Placed at the center of the building, the Sanctuary reminds us that God is in our midst and that worship and teaching are at the center of Christian life. Worshipers are seated in a semi-circular manner, almost as if they were surrounding the altar and pulpit. Pews extend only 15 rows back, bringing a feeling of closeness in worship. Members of the congregation are gathered together as members of God’s family, the community of believers.
The Sanctuary of St. Philip’s is filled with symbols of our Christian faith. The general theme suggests that we are gathered in this place to be fed, for God has come to earth to spiritually and physically feed all people.
“I am the living bread, come down from heaven” John 6:51
The vine and branches growing out of the Cross signify what Christ told us, “I am the vine and you are the branches.” Christ is the very source of our existence. We receive life from him and his victory over sin, which the Cross and orb symbolize. The branch continues without end around the base of the altar, suggesting that the grace of God is everlasting.
Suspended over the altar is a modified Celtic Cross called a Baldachin.
The baldachin measures 56 x 32 feet and weighs approximately 8 tons. It is made of steel, wood, Styrofoam, and plaster sand-cast. Palmer Eide of Sioux Falls, South Dakota, was commissioned to create this structure.
The six-pointed star under the sun symbolizes the six days of creation when God created the world and all living creatures.
At the center enclosed in a bursting sun is the Chi Rho, the first two letters of the Greek word for Christ, plus the Alpha and Omega, the first and last letters of the Greek alphabet – symbolizing Christ as the beginning and the end. This tells us that because of God’s endless love and mercy, Christ was sent to earth for all people.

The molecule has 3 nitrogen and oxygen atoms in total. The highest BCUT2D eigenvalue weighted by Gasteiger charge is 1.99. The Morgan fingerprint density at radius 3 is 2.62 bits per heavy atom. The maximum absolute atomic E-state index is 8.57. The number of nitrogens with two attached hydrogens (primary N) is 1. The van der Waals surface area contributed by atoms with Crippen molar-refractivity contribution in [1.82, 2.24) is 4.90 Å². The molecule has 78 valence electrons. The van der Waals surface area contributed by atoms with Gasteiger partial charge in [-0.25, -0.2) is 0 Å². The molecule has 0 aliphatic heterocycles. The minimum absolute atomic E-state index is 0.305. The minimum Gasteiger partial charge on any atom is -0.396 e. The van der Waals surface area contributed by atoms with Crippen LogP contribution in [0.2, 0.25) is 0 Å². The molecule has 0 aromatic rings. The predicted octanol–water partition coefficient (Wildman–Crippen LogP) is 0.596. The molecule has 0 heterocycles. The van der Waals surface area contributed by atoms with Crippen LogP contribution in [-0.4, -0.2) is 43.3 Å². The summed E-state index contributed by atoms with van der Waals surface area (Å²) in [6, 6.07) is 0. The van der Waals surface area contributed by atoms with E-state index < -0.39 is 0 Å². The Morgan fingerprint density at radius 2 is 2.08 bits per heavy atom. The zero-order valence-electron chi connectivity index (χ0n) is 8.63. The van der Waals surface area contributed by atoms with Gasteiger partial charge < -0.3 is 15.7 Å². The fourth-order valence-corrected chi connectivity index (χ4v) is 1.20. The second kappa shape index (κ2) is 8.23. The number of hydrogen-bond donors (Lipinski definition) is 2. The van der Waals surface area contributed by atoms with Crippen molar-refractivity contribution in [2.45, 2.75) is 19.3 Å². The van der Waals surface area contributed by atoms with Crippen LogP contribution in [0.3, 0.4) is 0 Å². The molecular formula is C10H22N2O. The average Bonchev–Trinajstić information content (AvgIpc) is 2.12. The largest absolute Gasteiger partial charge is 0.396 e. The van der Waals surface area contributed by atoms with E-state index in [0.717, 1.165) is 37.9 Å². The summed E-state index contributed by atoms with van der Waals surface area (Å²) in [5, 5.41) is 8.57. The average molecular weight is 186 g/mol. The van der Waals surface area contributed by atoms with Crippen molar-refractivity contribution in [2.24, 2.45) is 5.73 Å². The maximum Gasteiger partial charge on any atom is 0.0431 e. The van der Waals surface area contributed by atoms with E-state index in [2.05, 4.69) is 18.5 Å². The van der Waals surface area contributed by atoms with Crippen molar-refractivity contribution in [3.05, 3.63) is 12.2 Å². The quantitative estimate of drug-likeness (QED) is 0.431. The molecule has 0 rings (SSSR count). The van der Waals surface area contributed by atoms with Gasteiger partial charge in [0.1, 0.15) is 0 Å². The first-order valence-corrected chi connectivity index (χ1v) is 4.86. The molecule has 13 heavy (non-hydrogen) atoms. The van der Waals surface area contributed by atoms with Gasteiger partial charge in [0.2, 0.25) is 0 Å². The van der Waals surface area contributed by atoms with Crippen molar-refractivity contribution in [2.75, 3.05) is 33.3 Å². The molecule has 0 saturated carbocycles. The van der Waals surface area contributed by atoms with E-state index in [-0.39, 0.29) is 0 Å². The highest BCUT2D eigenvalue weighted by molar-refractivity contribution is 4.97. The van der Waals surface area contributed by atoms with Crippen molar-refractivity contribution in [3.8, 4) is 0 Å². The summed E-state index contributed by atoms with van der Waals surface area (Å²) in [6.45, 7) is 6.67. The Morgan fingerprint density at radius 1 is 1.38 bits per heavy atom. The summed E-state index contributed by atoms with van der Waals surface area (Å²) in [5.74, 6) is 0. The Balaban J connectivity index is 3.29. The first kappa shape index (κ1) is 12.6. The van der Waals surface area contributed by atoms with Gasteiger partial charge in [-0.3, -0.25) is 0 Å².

God in Christ still strengthens and sustains us today in the form of the Holy Spirit, which is represented by the dove over the sun.
The wafers and chalice indicate that we directly receive God’s grace through the body and blood of Christ in Holy Communion. Five wafers are used to symbolize the five wounds inflicted on the body of Christ, and the wafers are round to symbolize the eternal life, which we receive through God’s grace in the Lord’s Supper.
The five loaves and two fish, based on the miracle of the feeding of the five thousand recorded in the sixth chapter of John’s Gospel, remind us that our daily bread – all that we need to live on this earth – is given us by God.
The shell and the drops of water represent Holy Baptism, by which we are made members of God’s family of believers and are given eternal life. The three drops of water remind us that we are baptized in the Name of the Father, Son, and Holy Spirit.
During the service of Holy Baptism, the person being baptized is presented with a lighted candle.
“Let your light so shine before others that they may see your good works and glorify your Father in heaven.”
The panels surrounding the pulpit include symbols for the five seasons of the church year in which God comes to us.
Advent: Here the Church anticipates the coming of Christ, whose coming has meaning only within the context of the Cross. The four candles represent the four weeks of Advent.
Christmas: The Messianic Rose symbolizes God coming to earth in human form, Jesus Christ.
Lent: The cross and thorns remind us that God became human in Christ only to suffer and die for the sin of the world.
Easter: The crown reveals Christ as King of the world because of his glorious victory over the death he suffered on the Cross.
Pentecost: Christ left his Holy Spirit to dwell among his people on earth at Pentecost, the birthday of the Church. The Dove symbolizes the Holy Spirit, God coming to earth to sustain his people.
Light is the symbol of joy. Candles are symbols that represent the light of God and specifically, the light of Christ. The altar candle is often placed on the altar, usually in pairs. The use of two candles on the altar points out that Jesus was both human and God. Candles symbolize the light of Jesus Christ going out into the world where believers are to serve.
The many doors leading into the Sanctuary and the open chancel with the open communion rail remind us that as members of the priesthood of believers we have direct access to God’s grace through the Word and Sacraments. Having received God’s grace, however, we cannot keep it within us. The many doors also suggest that, now fed and strengthened, we are to go forth into the community and feed the world with the wondrous news of God’s everlasting grace in Christ Jesus.